One question I have: Would offers outside the match be time limited (i.e. expire 2 weeks after they are offered)? Or would they be open ended like the med school offers?

As to moonlighting: Does every institution allow moonlighting? I thought the very idea of moonlighting was already being called into question from legal and ethical points of view. Don't get me wrong, if its there, I'll take it.
 

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S**t. There were like 5 posts in the time it took me to write one. I suck. Must....type....faster.....
 

tofurious

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To Rustybruce: I don't think it's fair to considers others in this thread less competitive than you and their desire to be compensated better for our effort a frivilous one. I am a competitive candidate as well, but the alternatives presented to me at the multiple high caliber places I am competitive at did not differ a whole lot (salaries ranging from $39k to $49k reflecting only different cost of living). If you as a competitive candidate only offers the type of medical service whose fair market value is at $10/hr, a new system would STILL allow you to take a job like that. If others feel that their service to the hospitals is worth more than $10/hr, they should be free to entertain other offers, provided higher offers are ENCOURAGED.

This has nothing to do with how competitive you are within the system. The problem is system-wide, and chances are folks like you will keep the MGHs and Stanfords populated for long enoguh at low pay that it will not make a huge difference for these hospitals. That's perfectly okay since YOU KNOW ABOUT THIS going in, but please don't deny others the chance to settle for more $ instead of a diploma from MGH.

Ask yourself this: if the #4 place on your rank list offers you $15,000 more per year (after adjusting for cost of living difference based on location) than your #1 place, where would you go to train?

After enough people make such choices, what do you think the place you ranked #1 would do?
 

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tofurious,

I guess the "competitive" part of my post was written wrong (emphasis now adjusted). My point was that I don't think that in a continued training process, people at the same institution should have different salaries just because some of the candidates might have been more highly prized. Schools have presented their salary packages upfront this year. That is a good change. But not much more needs to be done. This is not the real world.

By the way, you guys keep quoting Stanford as a school that would stay on the lower end of compensation. If you go to their website, you'll note one of the best benefit packages in the nation. Something like $3000 signing money and $1500 CME per year on top of great insurance.
 
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I know the Stanford package well as it was ranked #3 on my list. Do you know how much it costs to live in Palo Alto or nearby? $3000 moving cost is not enough to make up for the difference between how much I pay for mortgage now and how much I would pay for rent (and there is no way I can afford mortgage in the area).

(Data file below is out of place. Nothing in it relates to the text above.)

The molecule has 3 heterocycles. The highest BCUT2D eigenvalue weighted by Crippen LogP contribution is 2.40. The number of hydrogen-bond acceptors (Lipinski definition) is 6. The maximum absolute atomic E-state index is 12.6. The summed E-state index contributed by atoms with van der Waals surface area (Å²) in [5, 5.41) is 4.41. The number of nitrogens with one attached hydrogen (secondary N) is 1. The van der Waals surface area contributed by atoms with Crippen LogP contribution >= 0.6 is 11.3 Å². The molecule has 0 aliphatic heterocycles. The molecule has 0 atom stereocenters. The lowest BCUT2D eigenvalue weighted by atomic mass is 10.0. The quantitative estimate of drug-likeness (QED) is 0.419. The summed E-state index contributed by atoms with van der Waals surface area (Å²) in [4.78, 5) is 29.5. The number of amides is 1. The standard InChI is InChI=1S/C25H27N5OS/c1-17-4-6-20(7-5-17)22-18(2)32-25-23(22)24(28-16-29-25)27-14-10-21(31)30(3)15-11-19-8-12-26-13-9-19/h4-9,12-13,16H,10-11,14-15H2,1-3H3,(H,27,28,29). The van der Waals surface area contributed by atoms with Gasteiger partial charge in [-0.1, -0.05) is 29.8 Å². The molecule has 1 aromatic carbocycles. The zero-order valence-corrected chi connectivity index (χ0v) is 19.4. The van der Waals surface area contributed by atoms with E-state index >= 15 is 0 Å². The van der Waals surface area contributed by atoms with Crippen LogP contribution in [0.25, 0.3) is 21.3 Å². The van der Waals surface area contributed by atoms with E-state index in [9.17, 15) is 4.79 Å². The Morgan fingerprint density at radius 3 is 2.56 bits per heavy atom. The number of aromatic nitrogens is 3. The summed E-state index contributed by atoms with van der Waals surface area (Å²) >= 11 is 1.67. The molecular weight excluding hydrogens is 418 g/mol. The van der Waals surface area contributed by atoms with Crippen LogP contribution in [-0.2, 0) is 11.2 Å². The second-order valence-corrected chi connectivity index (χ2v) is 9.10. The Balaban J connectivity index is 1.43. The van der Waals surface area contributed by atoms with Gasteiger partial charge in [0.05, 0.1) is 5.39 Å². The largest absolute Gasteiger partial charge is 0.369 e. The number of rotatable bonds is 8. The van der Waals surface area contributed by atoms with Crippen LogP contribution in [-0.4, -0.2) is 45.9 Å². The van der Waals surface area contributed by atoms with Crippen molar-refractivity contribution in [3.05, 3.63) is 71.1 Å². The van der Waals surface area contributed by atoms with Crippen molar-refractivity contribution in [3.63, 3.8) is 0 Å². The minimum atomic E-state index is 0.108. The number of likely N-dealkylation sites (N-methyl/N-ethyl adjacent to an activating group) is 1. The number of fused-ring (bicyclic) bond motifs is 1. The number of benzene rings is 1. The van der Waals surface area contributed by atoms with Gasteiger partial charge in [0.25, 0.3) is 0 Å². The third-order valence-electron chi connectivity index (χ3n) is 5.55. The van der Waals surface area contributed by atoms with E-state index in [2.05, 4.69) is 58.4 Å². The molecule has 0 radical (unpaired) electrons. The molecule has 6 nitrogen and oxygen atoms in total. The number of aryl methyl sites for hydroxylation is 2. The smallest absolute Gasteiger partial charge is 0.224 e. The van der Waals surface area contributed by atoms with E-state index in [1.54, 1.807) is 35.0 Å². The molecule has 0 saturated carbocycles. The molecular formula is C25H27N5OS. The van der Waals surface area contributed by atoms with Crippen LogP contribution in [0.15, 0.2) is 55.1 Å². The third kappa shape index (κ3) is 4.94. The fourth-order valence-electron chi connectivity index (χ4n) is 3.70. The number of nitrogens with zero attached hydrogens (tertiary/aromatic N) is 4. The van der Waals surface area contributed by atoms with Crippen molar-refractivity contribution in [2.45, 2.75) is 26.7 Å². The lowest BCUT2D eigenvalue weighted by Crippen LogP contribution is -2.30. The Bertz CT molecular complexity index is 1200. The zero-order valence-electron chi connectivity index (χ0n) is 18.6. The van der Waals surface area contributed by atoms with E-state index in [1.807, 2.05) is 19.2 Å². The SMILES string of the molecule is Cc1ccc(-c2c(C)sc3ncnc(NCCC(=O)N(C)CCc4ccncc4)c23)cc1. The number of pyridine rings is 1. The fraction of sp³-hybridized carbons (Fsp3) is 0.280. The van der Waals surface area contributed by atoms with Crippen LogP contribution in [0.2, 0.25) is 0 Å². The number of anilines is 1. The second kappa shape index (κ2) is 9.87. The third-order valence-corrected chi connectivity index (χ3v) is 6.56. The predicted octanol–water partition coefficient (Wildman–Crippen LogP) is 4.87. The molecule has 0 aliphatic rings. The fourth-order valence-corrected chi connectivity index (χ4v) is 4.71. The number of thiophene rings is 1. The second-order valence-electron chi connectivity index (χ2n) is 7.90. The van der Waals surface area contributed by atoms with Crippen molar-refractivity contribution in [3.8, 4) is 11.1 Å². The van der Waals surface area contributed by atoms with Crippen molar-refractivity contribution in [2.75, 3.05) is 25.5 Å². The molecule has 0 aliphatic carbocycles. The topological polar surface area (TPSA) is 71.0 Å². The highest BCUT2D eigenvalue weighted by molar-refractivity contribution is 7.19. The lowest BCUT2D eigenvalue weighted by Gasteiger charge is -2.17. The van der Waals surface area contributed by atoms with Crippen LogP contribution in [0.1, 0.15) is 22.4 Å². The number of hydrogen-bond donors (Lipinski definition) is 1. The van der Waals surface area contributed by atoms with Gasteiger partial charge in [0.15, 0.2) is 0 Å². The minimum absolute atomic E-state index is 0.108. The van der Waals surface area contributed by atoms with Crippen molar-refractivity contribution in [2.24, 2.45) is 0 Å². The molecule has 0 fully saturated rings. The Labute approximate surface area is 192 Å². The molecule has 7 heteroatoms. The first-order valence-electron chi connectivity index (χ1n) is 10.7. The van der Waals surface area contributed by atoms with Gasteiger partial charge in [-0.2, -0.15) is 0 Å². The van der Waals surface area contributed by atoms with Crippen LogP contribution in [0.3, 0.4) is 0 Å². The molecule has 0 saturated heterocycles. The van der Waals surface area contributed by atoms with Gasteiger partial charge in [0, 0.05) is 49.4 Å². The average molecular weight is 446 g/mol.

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Just a interesting story I wanted to share. A few months ago, I was talking to the program director of a not-so-good radiology fellowship program at a national meeting. They haven't been able to get fellows in the past few years and they are having a very hard time with no fellows to share the work. This year, they are asked to be be dropped from ACGME accreditation so that they could bargain for fellows, increase their scope of work, and dramatically increase their salaries (up to 100k or so) in order to make their fellowship positions attractive.
 

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This is a great discussion.

It is true that we all need residency training to complete our education. It is also true that hospitals throughout our country need residents to staff them. Our relationship is essentially symbiotic and I believe the residency/hospital relationship should continue more or less intact. To suggest that US medical school graduates would be unemployable because of this lawsuit is, in my opinion, far-fetched. What I'm urging is reform to improve working conditions, salaries and to provide would-be residents with negotiating power. No one is calling for a dismantling of our medical training system here!

Also, I am an MS IV. I will match in three weeks (hopefully!) so any changes that take place will not affect me directly. I knew exactly what I was getting into and I wouldn't trade a career in medicine for anything. That does NOT mean that we shouldn't work to make things better for those who follow and meekly accept the staus quo. Medicine has always resisted change, sometimes to its own detriment. In my opinion the time has come to address these inequalities in the Match.